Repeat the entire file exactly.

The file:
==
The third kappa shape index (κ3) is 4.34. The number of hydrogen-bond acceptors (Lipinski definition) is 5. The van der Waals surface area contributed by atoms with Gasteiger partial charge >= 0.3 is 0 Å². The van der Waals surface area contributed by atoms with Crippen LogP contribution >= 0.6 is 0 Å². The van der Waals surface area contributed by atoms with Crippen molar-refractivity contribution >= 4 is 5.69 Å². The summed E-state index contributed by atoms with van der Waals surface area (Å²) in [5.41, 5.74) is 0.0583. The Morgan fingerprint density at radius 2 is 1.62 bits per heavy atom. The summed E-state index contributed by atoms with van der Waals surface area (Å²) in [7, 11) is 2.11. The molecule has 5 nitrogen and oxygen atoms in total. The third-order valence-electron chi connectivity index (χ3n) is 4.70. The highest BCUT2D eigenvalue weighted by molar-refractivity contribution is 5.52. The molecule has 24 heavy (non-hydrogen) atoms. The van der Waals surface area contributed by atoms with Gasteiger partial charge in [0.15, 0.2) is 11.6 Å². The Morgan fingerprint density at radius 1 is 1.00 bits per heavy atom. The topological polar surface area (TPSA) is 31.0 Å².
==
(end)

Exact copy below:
The third kappa shape index (κ3) is 4.34. The number of hydrogen-bond acceptors (Lipinski definition) is 5. The van der Waals surface area contributed by atoms with Gasteiger partial charge >= 0.3 is 0 Å². The van der Waals surface area contributed by atoms with Crippen LogP contribution >= 0.6 is 0 Å². The van der Waals surface area contributed by atoms with Crippen molar-refractivity contribution >= 4 is 5.69 Å². The summed E-state index contributed by atoms with van der Waals surface area (Å²) in [5.41, 5.74) is 0.0583. The Morgan fingerprint density at radius 2 is 1.62 bits per heavy atom. The summed E-state index contributed by atoms with van der Waals surface area (Å²) in [7, 11) is 2.11. The molecule has 5 nitrogen and oxygen atoms in total. The third-order valence-electron chi connectivity index (χ3n) is 4.70. The highest BCUT2D eigenvalue weighted by molar-refractivity contribution is 5.52. The molecule has 24 heavy (non-hydrogen) atoms. The van der Waals surface area contributed by atoms with Gasteiger partial charge in [0.15, 0.2) is 11.6 Å². The Morgan fingerprint density at radius 1 is 1.00 bits per heavy atom. The topological polar surface area (TPSA) is 31.0 Å².